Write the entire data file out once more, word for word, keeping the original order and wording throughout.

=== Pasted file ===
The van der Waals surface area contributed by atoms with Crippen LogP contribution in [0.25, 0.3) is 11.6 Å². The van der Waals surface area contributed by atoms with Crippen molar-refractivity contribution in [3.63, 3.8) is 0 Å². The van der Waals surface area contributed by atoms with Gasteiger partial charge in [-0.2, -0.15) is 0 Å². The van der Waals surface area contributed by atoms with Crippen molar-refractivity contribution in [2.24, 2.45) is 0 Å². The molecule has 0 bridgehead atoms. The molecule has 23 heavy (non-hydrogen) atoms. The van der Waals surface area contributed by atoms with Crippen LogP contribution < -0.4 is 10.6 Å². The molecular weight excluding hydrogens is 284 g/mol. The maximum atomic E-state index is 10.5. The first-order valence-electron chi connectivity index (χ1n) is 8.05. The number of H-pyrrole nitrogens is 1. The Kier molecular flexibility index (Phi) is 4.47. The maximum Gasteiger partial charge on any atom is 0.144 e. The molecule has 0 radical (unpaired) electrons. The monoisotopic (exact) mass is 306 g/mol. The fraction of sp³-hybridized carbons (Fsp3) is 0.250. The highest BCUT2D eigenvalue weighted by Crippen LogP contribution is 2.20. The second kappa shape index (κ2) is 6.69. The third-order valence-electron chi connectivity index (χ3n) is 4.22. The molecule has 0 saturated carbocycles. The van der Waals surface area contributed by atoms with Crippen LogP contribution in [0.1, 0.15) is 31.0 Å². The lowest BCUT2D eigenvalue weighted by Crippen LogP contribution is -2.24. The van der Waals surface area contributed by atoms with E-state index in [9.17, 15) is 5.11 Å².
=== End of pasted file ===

The van der Waals surface area contributed by atoms with Crippen LogP contribution in [0.25, 0.3) is 11.6 Å². The van der Waals surface area contributed by atoms with Crippen molar-refractivity contribution in [3.63, 3.8) is 0 Å². The van der Waals surface area contributed by atoms with Gasteiger partial charge in [-0.2, -0.15) is 0 Å². The van der Waals surface area contributed by atoms with Crippen molar-refractivity contribution in [2.24, 2.45) is 0 Å². The molecule has 0 bridgehead atoms. The molecule has 23 heavy (non-hydrogen) atoms. The van der Waals surface area contributed by atoms with Crippen LogP contribution < -0.4 is 10.6 Å². The molecular weight excluding hydrogens is 284 g/mol. The maximum atomic E-state index is 10.5. The first-order valence-electron chi connectivity index (χ1n) is 8.05. The number of H-pyrrole nitrogens is 1. The Kier molecular flexibility index (Phi) is 4.47. The maximum Gasteiger partial charge on any atom is 0.144 e. The molecule has 0 radical (unpaired) electrons. The monoisotopic (exact) mass is 306 g/mol. The fraction of sp³-hybridized carbons (Fsp3) is 0.250. The highest BCUT2D eigenvalue weighted by Crippen LogP contribution is 2.20. The second kappa shape index (κ2) is 6.69. The third-order valence-electron chi connectivity index (χ3n) is 4.22. The molecule has 0 saturated carbocycles. The van der Waals surface area contributed by atoms with Crippen LogP contribution in [0.1, 0.15) is 31.0 Å². The lowest BCUT2D eigenvalue weighted by Crippen LogP contribution is -2.24. The van der Waals surface area contributed by atoms with E-state index in [9.17, 15) is 5.11 Å².